As the first rapper signed to Jack White’s label, Third Man Records, New York native SHIRT generates more than enough interest to more than overwhelm the remote anonymity he carries himself with. A rapper from Queens, studying a Masters in Fine Art in Europe, with a strong conceptual dedication threatening to cherry pick from the great and good of rap history is exactly the sort of thing you might be tempted to throw your Seven Nation Army dollars at. It’s a strong proposition.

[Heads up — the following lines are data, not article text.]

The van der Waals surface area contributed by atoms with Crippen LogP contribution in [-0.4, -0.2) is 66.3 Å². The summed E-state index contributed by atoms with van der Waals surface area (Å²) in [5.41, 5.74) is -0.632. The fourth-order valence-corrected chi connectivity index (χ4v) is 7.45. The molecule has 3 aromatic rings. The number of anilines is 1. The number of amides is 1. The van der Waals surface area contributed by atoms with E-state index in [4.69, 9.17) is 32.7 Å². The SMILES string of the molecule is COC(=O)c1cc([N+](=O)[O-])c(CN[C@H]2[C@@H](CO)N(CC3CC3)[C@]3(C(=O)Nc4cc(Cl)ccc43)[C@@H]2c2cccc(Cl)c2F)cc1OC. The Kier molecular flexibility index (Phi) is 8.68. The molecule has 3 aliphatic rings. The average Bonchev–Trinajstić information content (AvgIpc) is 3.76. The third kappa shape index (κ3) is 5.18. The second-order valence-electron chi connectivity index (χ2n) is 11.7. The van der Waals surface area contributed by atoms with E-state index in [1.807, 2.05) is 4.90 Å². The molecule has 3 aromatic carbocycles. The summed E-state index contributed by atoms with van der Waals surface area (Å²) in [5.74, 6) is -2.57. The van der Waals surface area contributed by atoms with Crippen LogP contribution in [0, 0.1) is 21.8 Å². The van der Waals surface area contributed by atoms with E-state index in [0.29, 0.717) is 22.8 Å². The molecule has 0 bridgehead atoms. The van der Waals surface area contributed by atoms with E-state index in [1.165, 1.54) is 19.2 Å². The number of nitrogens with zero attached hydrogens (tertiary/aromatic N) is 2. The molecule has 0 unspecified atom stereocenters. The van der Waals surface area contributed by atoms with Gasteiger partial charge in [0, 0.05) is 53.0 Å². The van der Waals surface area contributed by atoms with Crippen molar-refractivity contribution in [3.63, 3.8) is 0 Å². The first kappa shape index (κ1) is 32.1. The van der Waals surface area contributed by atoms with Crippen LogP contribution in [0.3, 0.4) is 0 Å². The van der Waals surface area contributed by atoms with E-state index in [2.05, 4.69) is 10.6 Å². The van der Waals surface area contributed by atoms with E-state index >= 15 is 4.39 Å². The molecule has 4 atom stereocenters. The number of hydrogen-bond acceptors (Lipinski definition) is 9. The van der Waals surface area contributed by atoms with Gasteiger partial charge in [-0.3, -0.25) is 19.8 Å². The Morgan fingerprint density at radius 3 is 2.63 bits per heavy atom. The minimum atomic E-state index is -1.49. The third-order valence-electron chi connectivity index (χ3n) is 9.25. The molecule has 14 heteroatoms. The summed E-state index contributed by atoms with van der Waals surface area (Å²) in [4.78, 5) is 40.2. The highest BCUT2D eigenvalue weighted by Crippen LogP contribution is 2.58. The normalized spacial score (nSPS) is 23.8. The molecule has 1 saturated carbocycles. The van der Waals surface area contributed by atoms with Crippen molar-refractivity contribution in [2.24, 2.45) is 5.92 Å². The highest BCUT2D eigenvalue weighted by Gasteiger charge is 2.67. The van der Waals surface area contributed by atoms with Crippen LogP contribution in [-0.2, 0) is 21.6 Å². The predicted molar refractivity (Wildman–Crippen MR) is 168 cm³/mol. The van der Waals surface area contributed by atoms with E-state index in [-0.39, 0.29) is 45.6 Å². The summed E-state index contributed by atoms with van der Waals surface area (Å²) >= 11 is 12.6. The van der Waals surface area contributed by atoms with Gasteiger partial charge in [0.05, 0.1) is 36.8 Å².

‘Pure Beauty’ gets off to an unconvincing start, ‘Snow Beach’ introducing a solid flow to a languid jazzy backing and not doing all that much else. The glitchy steel drums of ‘Climate Change’ vie with the delivery while ‘Energy’ offers 90 seconds of distorted violin noise and recorded speech before breaking out into potentially the best track on offer. There’s a distinct effort to be intriguing and mysterious, like SHIRT is taking each track as a singular exhibit in the gallery of ‘Pure Beauty’. His willingness to collage these element is always encouraging, even if the result doesn’t quite live up to the billing. Rap’s oddball extreme is experiencing one of the greatest golden eras in recent music history, with the likes of Tyler, The Creator, Vince Staples and Danny Brown constantly rewriting the rules on just how far you can take it. Even in 2018 Earl Sweartshirt’s own brand of impeccable misery looms large as a potentially incredible album. As a new player in the game, SHIRT faces a daunting challenge from the off. Each track rolls on by as the sketch of something intriguing but sometimes without the development to take it beyond another pad destined for the back of a drawer. There aren’t quite enough hooks to unite some of the more exciting experimentalism, but when SHIRT does throw them it’s not certain that they land. ‘Woman is God’ veers unnervingly close to how Kanye audibly dissects the word ‘God’ in ‘I am a God’, as SHIRT assures us “I make a lot of harsh references to fucking bitches, but that shit never comes from disrespect”. It’s just one emblem of the fairly consistent theme that SHIRT can’t decide whether the wants to be an introspective bedroom artist or a hook-laden sweaty basement one. Even lead single ‘Flight Home’ boats an awkward comparison of performers abroad and refugees, coming off as 1-part Ye’s ‘New Slaves’ and 9-parts plain tap water over beats borrowing heavily on a Clams Casino-produced, early A$AP Rocky vibe. Even the most abstract pieces of art, from Joseph Beuys to Gerhard Richter hang off a central value, something only seconds from resonating. A perspective worth finding, a moment worth capturing. SHIRT seemingly promises this, at points even nudges towards it, but thirteen tracks in the only real question is ‘Pure Beauty’ something we were ever truly meant to find? Big things haven’t been delivered yet, but that doesn’t mean to say big things can’t be.